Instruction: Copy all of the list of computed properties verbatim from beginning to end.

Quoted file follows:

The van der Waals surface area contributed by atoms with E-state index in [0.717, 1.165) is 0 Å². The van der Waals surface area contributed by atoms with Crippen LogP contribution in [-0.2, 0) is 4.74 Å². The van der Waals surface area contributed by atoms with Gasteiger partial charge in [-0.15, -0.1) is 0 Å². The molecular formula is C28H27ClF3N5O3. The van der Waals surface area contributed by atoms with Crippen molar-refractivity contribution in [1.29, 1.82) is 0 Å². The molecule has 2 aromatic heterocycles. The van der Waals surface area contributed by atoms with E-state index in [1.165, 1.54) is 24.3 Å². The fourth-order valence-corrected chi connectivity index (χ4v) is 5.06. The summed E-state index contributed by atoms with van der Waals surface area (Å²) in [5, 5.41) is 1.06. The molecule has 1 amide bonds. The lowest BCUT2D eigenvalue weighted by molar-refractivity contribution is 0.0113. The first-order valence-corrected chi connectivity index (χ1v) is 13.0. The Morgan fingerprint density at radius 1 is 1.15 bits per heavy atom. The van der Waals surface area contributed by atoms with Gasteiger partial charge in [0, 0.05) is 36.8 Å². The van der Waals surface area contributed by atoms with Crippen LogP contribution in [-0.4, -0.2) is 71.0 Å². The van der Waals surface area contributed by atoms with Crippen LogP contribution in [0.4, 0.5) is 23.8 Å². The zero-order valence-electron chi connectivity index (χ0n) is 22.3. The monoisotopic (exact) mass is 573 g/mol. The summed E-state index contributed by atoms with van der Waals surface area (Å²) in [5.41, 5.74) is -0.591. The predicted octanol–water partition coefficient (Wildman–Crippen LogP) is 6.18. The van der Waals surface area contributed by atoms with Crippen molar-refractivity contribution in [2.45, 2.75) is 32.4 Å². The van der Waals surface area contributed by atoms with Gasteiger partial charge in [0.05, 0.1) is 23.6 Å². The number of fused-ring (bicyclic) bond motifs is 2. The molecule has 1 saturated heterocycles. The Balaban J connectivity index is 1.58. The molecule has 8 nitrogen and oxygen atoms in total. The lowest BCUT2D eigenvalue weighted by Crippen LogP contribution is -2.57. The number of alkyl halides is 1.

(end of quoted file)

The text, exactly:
The van der Waals surface area contributed by atoms with E-state index in [0.717, 1.165) is 0 Å². The van der Waals surface area contributed by atoms with Crippen LogP contribution in [-0.2, 0) is 4.74 Å². The van der Waals surface area contributed by atoms with Gasteiger partial charge in [-0.15, -0.1) is 0 Å². The molecular formula is C28H27ClF3N5O3. The van der Waals surface area contributed by atoms with Crippen molar-refractivity contribution in [1.29, 1.82) is 0 Å². The molecule has 2 aromatic heterocycles. The van der Waals surface area contributed by atoms with E-state index in [1.165, 1.54) is 24.3 Å². The fourth-order valence-corrected chi connectivity index (χ4v) is 5.06. The summed E-state index contributed by atoms with van der Waals surface area (Å²) in [5, 5.41) is 1.06. The molecule has 1 amide bonds. The lowest BCUT2D eigenvalue weighted by molar-refractivity contribution is 0.0113. The first-order valence-corrected chi connectivity index (χ1v) is 13.0. The Morgan fingerprint density at radius 1 is 1.15 bits per heavy atom. The van der Waals surface area contributed by atoms with Gasteiger partial charge in [0, 0.05) is 36.8 Å². The van der Waals surface area contributed by atoms with Crippen LogP contribution in [-0.4, -0.2) is 71.0 Å². The van der Waals surface area contributed by atoms with Crippen LogP contribution in [0.4, 0.5) is 23.8 Å². The zero-order valence-electron chi connectivity index (χ0n) is 22.3. The monoisotopic (exact) mass is 573 g/mol. The summed E-state index contributed by atoms with van der Waals surface area (Å²) in [5.41, 5.74) is -0.591. The predicted octanol–water partition coefficient (Wildman–Crippen LogP) is 6.18. The van der Waals surface area contributed by atoms with Crippen molar-refractivity contribution in [2.45, 2.75) is 32.4 Å². The van der Waals surface area contributed by atoms with Gasteiger partial charge in [0.05, 0.1) is 23.6 Å². The number of fused-ring (bicyclic) bond motifs is 2. The molecule has 1 saturated heterocycles. The Balaban J connectivity index is 1.58. The molecule has 8 nitrogen and oxygen atoms in total. The lowest BCUT2D eigenvalue weighted by Crippen LogP contribution is -2.57. The number of alkyl halides is 1.